Leaders gather for roundabout ribbon-cutting

Federal, state and local officials, along with more than 30 business owners, were in the city of Marion Dec. 30 for the new roundabout ribbon-cutting ceremony.

Secretary of the Kansas Department of Transportation Mike King discussed highlights and statistical data about the roundabout.

?We build roundabouts for safety, and we have not had a fatality at any of those locations anywhere in the state,? he said.

The project?s shoofly design is the first of its kind in Kansas and probably in the nation, he said.

?We are excited to see where this will take us.?

King said he believes people sometimes forget that highways connect Kansans to where they choose to live and work.

?That?s why we have (Kansas) roads every 30 miles north and south and 30 miles east and west,? he said.

King said the quality of roads in Kansas is as important as quantity.

?Kansas roads are No. 1 in the nation on our Interstates and in the top five of about every other category,? he said.

Roads also play a vital role in economic development, King added.

?It?s about being able to provide industry of all sizes and shapes, rail, heavy super loads, or regular vans carrying goods and services,? he said.

With 1.2 million pounds over 300-foot long super loads, the center circle and shoofly design allow versatility to get vehicles to and from Emporia to the McPherson refinery.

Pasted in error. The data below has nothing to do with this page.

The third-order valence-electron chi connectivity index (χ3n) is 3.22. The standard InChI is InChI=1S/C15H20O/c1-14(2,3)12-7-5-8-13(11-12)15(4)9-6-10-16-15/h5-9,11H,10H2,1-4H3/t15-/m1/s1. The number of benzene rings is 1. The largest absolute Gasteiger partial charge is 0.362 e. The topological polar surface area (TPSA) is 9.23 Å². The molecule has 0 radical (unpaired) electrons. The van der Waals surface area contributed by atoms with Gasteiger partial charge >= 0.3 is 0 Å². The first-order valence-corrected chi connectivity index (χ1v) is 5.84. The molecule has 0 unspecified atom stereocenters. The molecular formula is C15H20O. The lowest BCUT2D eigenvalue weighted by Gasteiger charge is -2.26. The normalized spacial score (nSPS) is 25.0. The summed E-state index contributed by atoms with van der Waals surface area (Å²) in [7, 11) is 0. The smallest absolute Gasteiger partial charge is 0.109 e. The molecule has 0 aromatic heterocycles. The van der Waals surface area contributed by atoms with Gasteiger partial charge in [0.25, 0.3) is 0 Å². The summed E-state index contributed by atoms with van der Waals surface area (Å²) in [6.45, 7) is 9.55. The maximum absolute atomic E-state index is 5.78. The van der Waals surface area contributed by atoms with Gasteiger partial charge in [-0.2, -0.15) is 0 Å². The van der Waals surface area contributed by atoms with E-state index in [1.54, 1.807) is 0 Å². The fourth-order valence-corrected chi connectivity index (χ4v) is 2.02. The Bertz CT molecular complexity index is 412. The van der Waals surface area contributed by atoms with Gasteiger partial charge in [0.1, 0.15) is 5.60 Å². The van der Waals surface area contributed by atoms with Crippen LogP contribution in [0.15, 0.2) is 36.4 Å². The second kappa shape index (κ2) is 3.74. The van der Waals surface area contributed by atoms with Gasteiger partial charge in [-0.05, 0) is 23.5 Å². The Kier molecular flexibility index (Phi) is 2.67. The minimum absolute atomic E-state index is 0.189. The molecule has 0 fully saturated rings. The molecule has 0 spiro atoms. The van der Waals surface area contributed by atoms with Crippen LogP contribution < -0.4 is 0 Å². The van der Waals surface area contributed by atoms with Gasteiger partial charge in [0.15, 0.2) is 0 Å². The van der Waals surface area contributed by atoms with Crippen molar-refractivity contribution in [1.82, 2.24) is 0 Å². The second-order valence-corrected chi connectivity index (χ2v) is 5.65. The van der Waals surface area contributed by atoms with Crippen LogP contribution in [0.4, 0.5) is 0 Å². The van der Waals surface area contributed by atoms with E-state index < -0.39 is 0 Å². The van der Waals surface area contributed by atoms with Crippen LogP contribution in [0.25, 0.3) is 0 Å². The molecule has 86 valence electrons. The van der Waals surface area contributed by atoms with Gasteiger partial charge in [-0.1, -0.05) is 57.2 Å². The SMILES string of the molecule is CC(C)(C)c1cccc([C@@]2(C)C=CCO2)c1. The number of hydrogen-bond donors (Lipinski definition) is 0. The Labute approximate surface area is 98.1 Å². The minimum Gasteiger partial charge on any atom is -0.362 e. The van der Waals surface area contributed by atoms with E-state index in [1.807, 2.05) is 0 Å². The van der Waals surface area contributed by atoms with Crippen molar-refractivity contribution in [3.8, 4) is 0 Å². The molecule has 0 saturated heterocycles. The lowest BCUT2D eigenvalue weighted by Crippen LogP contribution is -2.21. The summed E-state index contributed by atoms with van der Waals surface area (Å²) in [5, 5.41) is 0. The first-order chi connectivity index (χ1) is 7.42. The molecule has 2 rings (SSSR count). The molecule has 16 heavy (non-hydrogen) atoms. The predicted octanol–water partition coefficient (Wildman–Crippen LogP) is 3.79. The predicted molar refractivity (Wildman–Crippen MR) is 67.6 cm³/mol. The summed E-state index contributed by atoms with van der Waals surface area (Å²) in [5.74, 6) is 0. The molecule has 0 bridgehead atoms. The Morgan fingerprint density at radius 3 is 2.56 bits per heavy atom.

Careers

King talked about careers with KDOT.

?We focus on careers in KDOT,? he said. ?Building roads is not for us, it is for all Kansans. We want to see our students get involved in the transportation area.?

King highlighted occupations such as design consultants, engineers and others who help in every facet of KDOT?s work.

Recognition

Marion Mayor Todd Heit?schmidt thanked everyone for attending, but focused praise on one person in particular.

?I want to give special recognition to our first responder Gene Winkler, who started this about four to five years ago,? he said. ?I think without Gene?s (efforts) in getting support, this project wouldn?t have happened.

?This goes to show that we can do those projects, and we have many more that we look forward to working with KDOT.?

Heitschmidt said the roundabout is about saving lives, economic development and the way things are supposed to work.

?While this hasn?t been the smoothest transition to get construction done,? he said, ?it?s all part of it and we all lived through it.?

Fantastic deal

Marion County Commissioner Randy Dallke spoke for Commission Chair Dan Holub, who was unable to attend.

?For us, having two roundabouts within 15 miles of one another in Marion County is a fantastic deal,? Dallke said. ?Safety is number one with me and I am glad to know safety is number one with the state.

?All-in-all, we appreciate what the state has done for us, and if there?s anything we can work together on, we appreciate it in Marion County.?

Others attending the ceremony included Joe Pimple, general manager of Sauder Fabrication Inc., Emporia; U.S. Sen. Jerry Moran?s district representative Mike Heldstab and State Sen. Rick Wilborn.

Other KDOT?officials included Joe Palic of Marion and David Greiser, public affairs manager in Salina.

Local officials included Marion City Administrator Roger Holter and Marion Chamber President Don Noller.

Noller said the roundabout ribbon cutting was probably the last Chamber function before it disbanded permanently.

King thanked Marion County citizens, too, for allowing KDOT to use their tax dollars so that it could also reinvest in other communities around the state.

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